BEAUFORT -- Bars and restaurants in Beaufort County soon will be audited after it was discovered a number of businesses -- including a troublesome Burton nightclub -- were issued business licenses despite having never paid the county's 2-percent hospitality tax.
County Administrator Gary Kubic instructed the county's business licensing department this week not to grant restaurants and bars renewals before verifying all fees and hospitality taxes have been paid. Previously, the county conducted random audits.
"The day of atonement has arrived," he said. "We will be going back to check their hospitality taxes and their gross receipts, and if they're found to be in non-compliance ... they will not be issued a new business license. Nothing is automatic anymore."
Kubic did not say he'd move immediately to shut down businesses in arrears on taxes. Such businesses would be given time to pay any overdue balances.
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Kubic added the audits would examine only the business' collection history and not the number of times deputies had been called to the location or other factors. Most county business licenses are up for renewal May 31, but county officials don't feel the problem of overdue taxes is large enough to trigger an overload of audits.
Beaufort County Sheriff P.J. Tanner said he couldn't believe county business licenses were issued or renewed without first ensuring back taxes were paid, most notably at the Studio Seven nightclub in Burton, a location that has been the site of several shootings in the last three years and remains the subject of an ongoing investigation.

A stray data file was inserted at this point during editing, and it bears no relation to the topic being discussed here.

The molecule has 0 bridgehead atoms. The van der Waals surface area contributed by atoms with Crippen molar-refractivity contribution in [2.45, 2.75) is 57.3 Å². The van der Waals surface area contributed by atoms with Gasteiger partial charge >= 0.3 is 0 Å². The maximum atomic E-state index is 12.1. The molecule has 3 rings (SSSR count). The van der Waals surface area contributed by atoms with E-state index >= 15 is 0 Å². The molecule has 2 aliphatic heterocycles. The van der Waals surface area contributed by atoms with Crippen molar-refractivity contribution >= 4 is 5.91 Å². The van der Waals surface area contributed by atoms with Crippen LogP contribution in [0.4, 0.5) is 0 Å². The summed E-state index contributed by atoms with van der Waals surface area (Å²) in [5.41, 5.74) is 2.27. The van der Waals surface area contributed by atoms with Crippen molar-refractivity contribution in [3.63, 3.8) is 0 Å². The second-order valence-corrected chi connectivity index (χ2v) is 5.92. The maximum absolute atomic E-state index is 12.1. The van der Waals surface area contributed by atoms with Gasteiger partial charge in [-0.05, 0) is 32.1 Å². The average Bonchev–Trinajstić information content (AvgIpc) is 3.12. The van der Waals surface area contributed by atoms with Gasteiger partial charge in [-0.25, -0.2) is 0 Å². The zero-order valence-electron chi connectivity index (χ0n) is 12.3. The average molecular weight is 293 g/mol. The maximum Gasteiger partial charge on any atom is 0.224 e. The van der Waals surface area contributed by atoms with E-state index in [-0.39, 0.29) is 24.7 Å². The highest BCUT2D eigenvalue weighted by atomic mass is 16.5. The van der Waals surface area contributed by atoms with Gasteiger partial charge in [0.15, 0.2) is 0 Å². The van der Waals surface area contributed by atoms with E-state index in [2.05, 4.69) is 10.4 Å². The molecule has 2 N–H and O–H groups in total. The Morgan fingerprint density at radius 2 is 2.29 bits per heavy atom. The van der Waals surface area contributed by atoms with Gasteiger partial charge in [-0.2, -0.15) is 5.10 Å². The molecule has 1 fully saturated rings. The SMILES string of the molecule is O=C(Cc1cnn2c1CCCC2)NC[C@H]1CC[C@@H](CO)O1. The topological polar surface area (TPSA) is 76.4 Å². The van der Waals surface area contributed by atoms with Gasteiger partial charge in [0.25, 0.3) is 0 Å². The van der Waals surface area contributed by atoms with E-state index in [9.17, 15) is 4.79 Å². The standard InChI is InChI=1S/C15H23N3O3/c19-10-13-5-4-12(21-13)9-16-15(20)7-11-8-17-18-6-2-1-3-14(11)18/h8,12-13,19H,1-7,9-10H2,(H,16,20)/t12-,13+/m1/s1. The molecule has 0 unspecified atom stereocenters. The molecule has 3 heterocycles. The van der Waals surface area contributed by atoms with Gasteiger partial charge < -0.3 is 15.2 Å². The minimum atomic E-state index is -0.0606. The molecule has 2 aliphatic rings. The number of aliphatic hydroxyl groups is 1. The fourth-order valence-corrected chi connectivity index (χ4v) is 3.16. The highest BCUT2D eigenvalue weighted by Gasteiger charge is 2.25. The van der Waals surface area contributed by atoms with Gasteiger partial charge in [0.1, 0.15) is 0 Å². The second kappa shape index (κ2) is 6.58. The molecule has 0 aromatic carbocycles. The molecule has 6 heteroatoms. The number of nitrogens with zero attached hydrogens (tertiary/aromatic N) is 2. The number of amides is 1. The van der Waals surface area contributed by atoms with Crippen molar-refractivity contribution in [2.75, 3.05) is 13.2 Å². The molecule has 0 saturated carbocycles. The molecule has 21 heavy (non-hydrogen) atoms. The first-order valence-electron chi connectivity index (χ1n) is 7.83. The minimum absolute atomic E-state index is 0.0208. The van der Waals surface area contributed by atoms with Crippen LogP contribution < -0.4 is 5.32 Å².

The club's business license expires May 31, according to the county.
"Studio Seven hasn't paid a cent of that hospitality tax since the ordinance was created in 2005," Tanner said. "Why were they ever renewed in the first place? How much revenue is the county missing out on?"
In addition to the hospitality tax, businesses pay an annual license fee based on their gross income from the previous year.
Jeanette Roseberry, Beaufort County business license director, said her department is finalizing a list of delinquencies that includes more than 20 county businesses.
Kubic said the technology the county uses to renew business licenses, plus under-staffing in the business license department might have contributed to the failure to identify businesses behind schedule on tax payments.